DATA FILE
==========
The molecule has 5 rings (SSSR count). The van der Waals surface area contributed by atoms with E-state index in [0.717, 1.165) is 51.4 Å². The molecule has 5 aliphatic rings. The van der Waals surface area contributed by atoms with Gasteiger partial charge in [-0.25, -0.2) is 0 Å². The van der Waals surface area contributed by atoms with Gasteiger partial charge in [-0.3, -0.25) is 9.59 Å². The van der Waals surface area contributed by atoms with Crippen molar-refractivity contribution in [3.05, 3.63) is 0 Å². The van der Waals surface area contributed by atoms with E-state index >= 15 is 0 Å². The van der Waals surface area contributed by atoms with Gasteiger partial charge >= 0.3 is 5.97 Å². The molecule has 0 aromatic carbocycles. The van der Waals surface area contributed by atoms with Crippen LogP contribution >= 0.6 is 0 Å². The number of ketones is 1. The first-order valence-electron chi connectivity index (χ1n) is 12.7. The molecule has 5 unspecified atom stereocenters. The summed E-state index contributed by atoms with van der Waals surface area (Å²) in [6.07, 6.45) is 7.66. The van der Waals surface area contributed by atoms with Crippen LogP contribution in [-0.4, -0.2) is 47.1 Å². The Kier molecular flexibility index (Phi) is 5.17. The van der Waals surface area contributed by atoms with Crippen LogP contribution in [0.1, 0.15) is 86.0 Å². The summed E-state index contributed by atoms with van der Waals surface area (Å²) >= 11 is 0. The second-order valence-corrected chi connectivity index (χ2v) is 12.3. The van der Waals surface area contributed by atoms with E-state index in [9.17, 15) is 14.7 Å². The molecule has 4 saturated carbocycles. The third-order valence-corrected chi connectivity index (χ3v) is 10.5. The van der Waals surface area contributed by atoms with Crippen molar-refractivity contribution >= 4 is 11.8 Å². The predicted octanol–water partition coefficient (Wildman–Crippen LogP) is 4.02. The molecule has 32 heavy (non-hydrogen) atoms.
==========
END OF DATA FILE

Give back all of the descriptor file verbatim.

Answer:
The molecule has 5 rings (SSSR count). The van der Waals surface area contributed by atoms with E-state index in [0.717, 1.165) is 51.4 Å². The molecule has 5 aliphatic rings. The van der Waals surface area contributed by atoms with Gasteiger partial charge in [-0.25, -0.2) is 0 Å². The van der Waals surface area contributed by atoms with Gasteiger partial charge in [-0.3, -0.25) is 9.59 Å². The van der Waals surface area contributed by atoms with Crippen molar-refractivity contribution in [3.05, 3.63) is 0 Å². The van der Waals surface area contributed by atoms with E-state index >= 15 is 0 Å². The van der Waals surface area contributed by atoms with Gasteiger partial charge >= 0.3 is 5.97 Å². The molecule has 0 aromatic carbocycles. The van der Waals surface area contributed by atoms with Crippen LogP contribution >= 0.6 is 0 Å². The number of ketones is 1. The first-order valence-electron chi connectivity index (χ1n) is 12.7. The molecule has 5 unspecified atom stereocenters. The summed E-state index contributed by atoms with van der Waals surface area (Å²) in [6.07, 6.45) is 7.66. The van der Waals surface area contributed by atoms with Crippen LogP contribution in [-0.4, -0.2) is 47.1 Å². The Kier molecular flexibility index (Phi) is 5.17. The van der Waals surface area contributed by atoms with Crippen LogP contribution in [0.1, 0.15) is 86.0 Å². The summed E-state index contributed by atoms with van der Waals surface area (Å²) >= 11 is 0. The second-order valence-corrected chi connectivity index (χ2v) is 12.3. The van der Waals surface area contributed by atoms with E-state index in [9.17, 15) is 14.7 Å². The molecule has 4 saturated carbocycles. The third-order valence-corrected chi connectivity index (χ3v) is 10.5. The van der Waals surface area contributed by atoms with Crippen molar-refractivity contribution >= 4 is 11.8 Å². The predicted octanol–water partition coefficient (Wildman–Crippen LogP) is 4.02. The molecule has 32 heavy (non-hydrogen) atoms.